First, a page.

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Your friendly Spokane witch explains why tarot is a teacher, not a threat 

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Of all the people I interact with as a tarot reader, it's typically the thick-moustached bouncer or weightlifting ex-military guy who trembles hardest at the thought of having "Death" appear in the tarot cards I arrange on my pink velvet cloth.

I suspect these freaked-out dudes have heard campfire stories of tarot readings gone demonically wrong; I suspect most of us have heard a tarot horror tale, or four. At a summer street fair, a tipsy passerby once eyed my "TAROT" sandwich board and moaned, "Oh no! Don't even look in my direction! I don't want to die!" I rolled my eyes as I munched trail mix between clients. Another day at the office!

Some peoples' chests pound with fear of facing down the "Devil" card, a recipient of unfair public relations from movies and pop culture. Despite rumors that pulling the Devil brings danger or opens evil portals, in my 16 years of reading tarot, I've found that the infamous Devil usually appears in a reading to express:

• Career issues

• Imbalanced power dynamics

• Addiction to substances

• Addiction to people with whom you have magnetic physical attraction to but who can't support you emotionally

That's all the Devil is up to.

And yeah, it's a fact that one tarot card in a deck of 78 is literally named Death. That's true. I can see why a person's alarms might chirp at Death. But in my witchly experience, the Death card often relates to someone's transformation. The card depicts the sun rising on a new reality at a vulnerable moment of transition, when the dust of the old way is settling. Neither the Devil nor Death are fuzzy and sweet, but those cards aren't lethal.

Tarot speaks in a language of images (rivers, swords and moons) to show us — with wordless symbols — what we already get on a gut level. Our dreams do this, too. When we dream of a flooded room, we wake up instantly understanding what the dream means. The water evokes a feeling. Film and poetry utilize images and colors in a similar way.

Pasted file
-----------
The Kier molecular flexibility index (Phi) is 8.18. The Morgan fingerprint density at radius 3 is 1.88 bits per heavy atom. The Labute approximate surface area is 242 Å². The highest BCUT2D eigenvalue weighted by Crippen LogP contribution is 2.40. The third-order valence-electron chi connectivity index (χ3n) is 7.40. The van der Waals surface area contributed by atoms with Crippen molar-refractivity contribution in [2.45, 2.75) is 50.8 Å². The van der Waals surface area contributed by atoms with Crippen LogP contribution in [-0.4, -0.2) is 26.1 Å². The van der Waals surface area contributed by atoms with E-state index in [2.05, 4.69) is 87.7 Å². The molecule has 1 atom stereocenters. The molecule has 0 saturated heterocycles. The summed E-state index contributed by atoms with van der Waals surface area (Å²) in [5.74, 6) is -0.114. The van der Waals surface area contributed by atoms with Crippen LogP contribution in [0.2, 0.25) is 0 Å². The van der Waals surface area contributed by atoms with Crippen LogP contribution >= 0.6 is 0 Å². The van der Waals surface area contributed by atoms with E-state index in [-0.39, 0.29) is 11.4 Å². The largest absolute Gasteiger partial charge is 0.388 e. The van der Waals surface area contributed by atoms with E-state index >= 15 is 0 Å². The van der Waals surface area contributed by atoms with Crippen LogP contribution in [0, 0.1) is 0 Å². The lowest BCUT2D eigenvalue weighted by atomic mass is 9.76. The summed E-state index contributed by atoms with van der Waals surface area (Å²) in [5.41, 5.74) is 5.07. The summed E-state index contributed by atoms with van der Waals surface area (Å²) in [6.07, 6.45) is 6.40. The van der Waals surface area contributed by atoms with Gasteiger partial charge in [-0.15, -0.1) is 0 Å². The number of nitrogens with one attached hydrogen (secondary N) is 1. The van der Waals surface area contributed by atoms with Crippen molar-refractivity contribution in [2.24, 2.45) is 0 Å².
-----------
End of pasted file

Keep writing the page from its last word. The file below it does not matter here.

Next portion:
Tarot cards are just analog JPGs that a person unconsciously chooses to show themselves what the heck is going on in their world. Their flipped cards reveal a storyboard that I help explain. Human brains crave story and narrative, so folks easily fill in the blanks and apply a card's themes and archetypes to their life.

Personally, I'm also a bit intuitive: When I touch the deck after a person shuffles, I pick up on certain emotions, family info and experiences.

Tarot doesn't always involve psychic activity or even need to. Tarot is kind of mythic, kind of mystic, kind of ancient RPG like D&D (Dungeons and Dragons). But it's not a game. It's a way of feeling acknowledged by the universe. People cry during readings. Emotions flow. To be crystal (pun intended) clear: Cards can't kill people (unless, perhaps, you used the cards as a murder weapon like a candlestick in Clue). But the fact that tarot is safe doesn't stop people from shuddering at the idea of a reading. Many folks who are scared of tarot are really scared to see — laid out on the pink cloth — truths that their own intuition already knows, because that might require reflection and change.

To the "Don't tell me I'm gonna diiie!" folks, I like to say: "The good news is the cards can't make you die. The bad news is, you're definitely gonna die someday!"

I think we always have free will, and free will is scary. I believe tarot lifts the lid off our kettle and makes us view the stew inside. It's not a subtle teacher, tarot. But it is honest. Like a loyal, close friend who tells you what you need to hear. ♦

Elissa Ball is an author, poet and Wicca-practicing witch originally from Yakima. She reads tarot cards most Thursdays at Chosen Vintage and writes a weekly astrology column called Space Witch.


The original print version of this article was headlined "Death Card for Cutie"

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